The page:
“No, I sure didn’t.”
“Well, I was just released from the hospital, and the thing is...I haven’t been able to locate my wallet. None of my personal belongings, in fact.”
“Oh, I’m so sorry to hear that.”
He thought he saw Lisa’s smile lose just a touch of its initial enthusiasm.
“So how exactly will you be paying then, Mr....?”
“Burke. Ethan Burke. See, that’s what I’m trying to tell you. I won’t be able to pay for the room until I get my wallet back tomorrow. I’m informed the sheriff is in possession of my things. Not sure why, but...” He shrugged. “Is what it is.”
“Hmm. See, I’m not really allowed to open a reservation without a cash advance or at least a credit card number. It’s hotel policy. In case—and of course I’m not saying that this would necessarily happen—but in case there was any damage to the room or charges incurred that—”
“I understand that. I’m well aware of the purpose of deposits. What I’m telling you is that I will be able to pay you tomorrow morning.”
“You don’t even have a driver’s license?”
“Everything’s in my wallet.”
Lisa bit her bottom lip, and he could see what was coming—a nice girl working herself up to be the bad guy.
“Sir—Mr. Burke—I’m afraid that without a credit card or cash or identification, I’m just not going to be able to give you a room tonight. I would love to. Really. But this is just hotel policy and...”
She stopped talking when Ethan leaned over the counter.
“Lisa, do you know why I’m wearing a black suit?”
“I’m a special agent with the United States Secret Service.”
“You mean those guys who guard the president?”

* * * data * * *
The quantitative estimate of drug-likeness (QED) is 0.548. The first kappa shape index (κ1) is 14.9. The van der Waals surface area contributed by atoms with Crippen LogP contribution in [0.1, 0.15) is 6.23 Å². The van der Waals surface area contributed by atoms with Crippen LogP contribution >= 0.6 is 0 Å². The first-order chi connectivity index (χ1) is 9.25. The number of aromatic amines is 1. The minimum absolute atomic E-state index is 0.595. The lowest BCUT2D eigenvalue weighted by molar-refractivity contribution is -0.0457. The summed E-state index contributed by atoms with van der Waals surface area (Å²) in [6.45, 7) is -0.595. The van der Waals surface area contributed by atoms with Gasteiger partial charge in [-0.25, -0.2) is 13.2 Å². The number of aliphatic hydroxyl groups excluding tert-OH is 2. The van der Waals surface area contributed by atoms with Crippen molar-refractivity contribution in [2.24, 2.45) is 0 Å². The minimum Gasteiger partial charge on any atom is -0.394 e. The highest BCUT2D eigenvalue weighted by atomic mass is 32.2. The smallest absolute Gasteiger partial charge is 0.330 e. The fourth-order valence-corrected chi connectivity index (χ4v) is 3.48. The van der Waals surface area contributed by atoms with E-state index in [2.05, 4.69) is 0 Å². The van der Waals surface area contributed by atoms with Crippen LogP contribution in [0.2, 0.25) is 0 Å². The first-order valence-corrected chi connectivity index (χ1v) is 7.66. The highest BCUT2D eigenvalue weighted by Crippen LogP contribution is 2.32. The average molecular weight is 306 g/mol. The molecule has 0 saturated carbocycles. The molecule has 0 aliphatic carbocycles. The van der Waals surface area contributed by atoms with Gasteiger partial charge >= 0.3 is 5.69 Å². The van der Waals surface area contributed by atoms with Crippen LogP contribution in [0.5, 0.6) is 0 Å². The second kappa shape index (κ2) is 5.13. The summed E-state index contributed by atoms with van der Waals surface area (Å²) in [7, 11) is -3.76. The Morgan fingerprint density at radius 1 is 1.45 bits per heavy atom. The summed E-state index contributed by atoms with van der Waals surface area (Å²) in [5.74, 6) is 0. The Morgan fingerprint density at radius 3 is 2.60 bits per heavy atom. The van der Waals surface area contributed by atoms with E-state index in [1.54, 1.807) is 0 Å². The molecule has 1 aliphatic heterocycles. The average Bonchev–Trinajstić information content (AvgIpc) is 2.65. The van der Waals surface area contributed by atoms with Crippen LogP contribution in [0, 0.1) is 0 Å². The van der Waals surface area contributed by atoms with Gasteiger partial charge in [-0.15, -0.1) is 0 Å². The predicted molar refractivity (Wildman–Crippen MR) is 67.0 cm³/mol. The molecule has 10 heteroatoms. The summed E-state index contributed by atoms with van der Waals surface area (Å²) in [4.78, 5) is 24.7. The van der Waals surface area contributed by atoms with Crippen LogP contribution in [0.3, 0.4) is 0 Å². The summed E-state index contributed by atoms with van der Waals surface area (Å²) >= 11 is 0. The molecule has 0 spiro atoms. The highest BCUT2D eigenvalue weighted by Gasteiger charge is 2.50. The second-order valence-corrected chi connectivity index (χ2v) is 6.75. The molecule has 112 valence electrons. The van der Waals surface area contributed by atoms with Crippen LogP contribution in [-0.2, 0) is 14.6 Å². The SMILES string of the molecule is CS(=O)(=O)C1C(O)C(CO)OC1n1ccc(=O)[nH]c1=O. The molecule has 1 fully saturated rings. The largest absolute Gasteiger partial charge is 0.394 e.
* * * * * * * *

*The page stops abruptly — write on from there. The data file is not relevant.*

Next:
“That’s only one of our duties. Our primary mission is to protect the integrity of our nation’s financial infrastructure.”
“And so you’re, like, on an investigation in Wayward Pines?”
“I am. I had just arrived in town when the accident happened.”
“What kind of investigation?”
“I can’t discuss any details.”
“You’re not pulling my leg, are you?”
“If I was, I’d be committing a federal crime.”
“You’re really a special agent?”
“Yes. And I’m tired and I’m asking you to give me a break. I need a room for the night. I promise you—I’m good for it.”
“And you’ll pay tomorrow? First thing?”
* * *
Key in hand, he trudged up the steps to the second floor and emerged into a long, quiet corridor. Faux lanterns had been mounted to the walls every twenty feet, and they shed a weak, yellow light on the Persian carpeting.
His room was at the far end, number 226.
He unlocked the door, stepped inside, hit the light.
The decor ran to the folksy side of the spectrum.
Two badly done iconic Western scenes.
A cowboy on a bucking bronco.
Group of ranch hands huddled around a campfire.
The room was stuffy, and there was no television.
Just an old-school black rotary phone sitting on one of the bedside tables.
The bed itself looked soft and enormous. Ethan eased down onto the mattress and unlaced his shoes. Walking around without socks had already started several blisters on the backs of his feet. He took off his jacket, his tie, and undid the first three buttons of his oxford shirt.